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Patrick Kane remains NHL's most polarizing figure

After being cleared of wrongdoing by the NHL, Blackhawks star Patrick Kane still inflames passions on all sides in the wake of his sex assault case.

Patrick Kane is finally, fully in the clear.

Or is he?

Seven months after allegations of his committing a sexual assault in his suburban Buffalo home did not result in legal charges being brought against him, the Chicago Blackhawks superstar has been cleared by the NHL after its investigation concluded that those allegations were "unfounded."

In a perfect world, the 27-year-old winger would now be able to leave this ugly episode behind. But that might not be an option anymore for the NHL's most polarizing figure ... at least judging by the vitriol that has dominated social media since the league released its findings on Wednesday afternoon.

On the ice, Patrick Kane is so good and still has so far to go

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A quick look at SI's own accounts in the wake of our current cover story by S.L. Price about Kane's MVP-caliber season on the ice while he tries to regain control of his troubled personal life off it (principals in the incident were asked to comment about what happened on the night in question and during the investigation; some, such as Kane, the accuser and her attorney, declined to respond even after repeated requests by SI)—reveals a seething residual anger.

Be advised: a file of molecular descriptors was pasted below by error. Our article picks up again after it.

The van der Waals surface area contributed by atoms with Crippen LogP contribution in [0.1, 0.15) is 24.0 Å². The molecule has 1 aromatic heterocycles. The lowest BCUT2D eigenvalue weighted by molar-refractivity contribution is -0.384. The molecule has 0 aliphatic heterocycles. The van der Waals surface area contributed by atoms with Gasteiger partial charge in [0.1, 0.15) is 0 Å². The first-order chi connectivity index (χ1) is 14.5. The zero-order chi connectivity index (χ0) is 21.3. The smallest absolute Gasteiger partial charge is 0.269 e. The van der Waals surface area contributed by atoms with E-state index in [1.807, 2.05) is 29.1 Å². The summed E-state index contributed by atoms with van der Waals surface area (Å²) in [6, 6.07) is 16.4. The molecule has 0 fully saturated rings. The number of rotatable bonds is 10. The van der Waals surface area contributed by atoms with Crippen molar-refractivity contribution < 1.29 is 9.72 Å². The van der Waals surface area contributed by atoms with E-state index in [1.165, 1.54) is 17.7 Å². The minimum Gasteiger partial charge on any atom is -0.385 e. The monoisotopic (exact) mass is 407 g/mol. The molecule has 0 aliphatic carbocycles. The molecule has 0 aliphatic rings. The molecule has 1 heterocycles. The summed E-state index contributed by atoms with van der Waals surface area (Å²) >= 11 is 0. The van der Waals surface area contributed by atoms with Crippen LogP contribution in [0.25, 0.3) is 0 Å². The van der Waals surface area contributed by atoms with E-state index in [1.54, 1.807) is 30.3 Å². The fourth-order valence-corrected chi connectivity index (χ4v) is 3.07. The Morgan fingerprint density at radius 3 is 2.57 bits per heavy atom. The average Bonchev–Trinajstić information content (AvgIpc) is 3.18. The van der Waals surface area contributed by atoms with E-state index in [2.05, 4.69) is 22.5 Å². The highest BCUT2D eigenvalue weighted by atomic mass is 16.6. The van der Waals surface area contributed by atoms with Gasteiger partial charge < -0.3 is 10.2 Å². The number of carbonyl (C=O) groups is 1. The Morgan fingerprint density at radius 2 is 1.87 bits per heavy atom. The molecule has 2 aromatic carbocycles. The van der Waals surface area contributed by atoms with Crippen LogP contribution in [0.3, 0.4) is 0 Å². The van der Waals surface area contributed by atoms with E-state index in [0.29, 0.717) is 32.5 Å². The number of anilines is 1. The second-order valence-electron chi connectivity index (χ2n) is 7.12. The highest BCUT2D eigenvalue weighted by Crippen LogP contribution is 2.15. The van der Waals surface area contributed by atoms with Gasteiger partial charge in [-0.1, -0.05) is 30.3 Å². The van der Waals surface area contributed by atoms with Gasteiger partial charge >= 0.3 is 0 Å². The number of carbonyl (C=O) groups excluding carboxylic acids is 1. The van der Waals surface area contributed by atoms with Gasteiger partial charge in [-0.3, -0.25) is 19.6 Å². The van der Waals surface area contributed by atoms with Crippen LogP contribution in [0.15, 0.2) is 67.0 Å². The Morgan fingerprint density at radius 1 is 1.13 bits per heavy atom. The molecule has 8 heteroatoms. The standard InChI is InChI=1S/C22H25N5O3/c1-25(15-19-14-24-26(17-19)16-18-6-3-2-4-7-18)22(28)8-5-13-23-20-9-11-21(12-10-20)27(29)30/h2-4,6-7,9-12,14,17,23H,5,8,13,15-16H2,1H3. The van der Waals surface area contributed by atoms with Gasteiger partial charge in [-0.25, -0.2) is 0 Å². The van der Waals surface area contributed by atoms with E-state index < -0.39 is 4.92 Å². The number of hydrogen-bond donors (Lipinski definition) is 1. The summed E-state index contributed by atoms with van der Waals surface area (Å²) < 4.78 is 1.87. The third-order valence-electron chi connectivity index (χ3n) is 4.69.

The accusations made against Kane were horrific, to be sure, and magnified by recent cases of domestic violence in other sports, particularly the NFL. Serious issues were immediately raised: the bedrock legal principle of presumption of innocence until proven guilty vs. respect for the accuser and her right to be taken seriously; the impact of fame, wealth and reputation on a criminal investigation; and overarching concerns about the treatment of women in and around the game of hockey.

Sides were quickly drawn. On one, there were people who believed that Kane, given his checkered past of partying and his minor run-in with the law after a 2009 incident with a cab driver, was surely guilty of something, if not the very worst. On the other were those who believed his accuser was a mere gold-digger. Any attempt to point out that there was a serious gray area in the incident was met with accusations of dismissing the alleged victim outright, if not shaming her, and whitewashing the superstar. ​

Somewhere in the middle were those who believed that Kane deserved to carry on with his life until legal circumstances dictated otherwise, and those who were concerned that the NHL would clumsily handle this serious matter the way the NFL mishandled the Ray Rice and Greg Hardy cases. That second group (myself included), who thought it was best for the league and the Blackhawks to take a cautious approach and send Kane home until the matter was resolved, were branded as having convicted him without trial or evidence.

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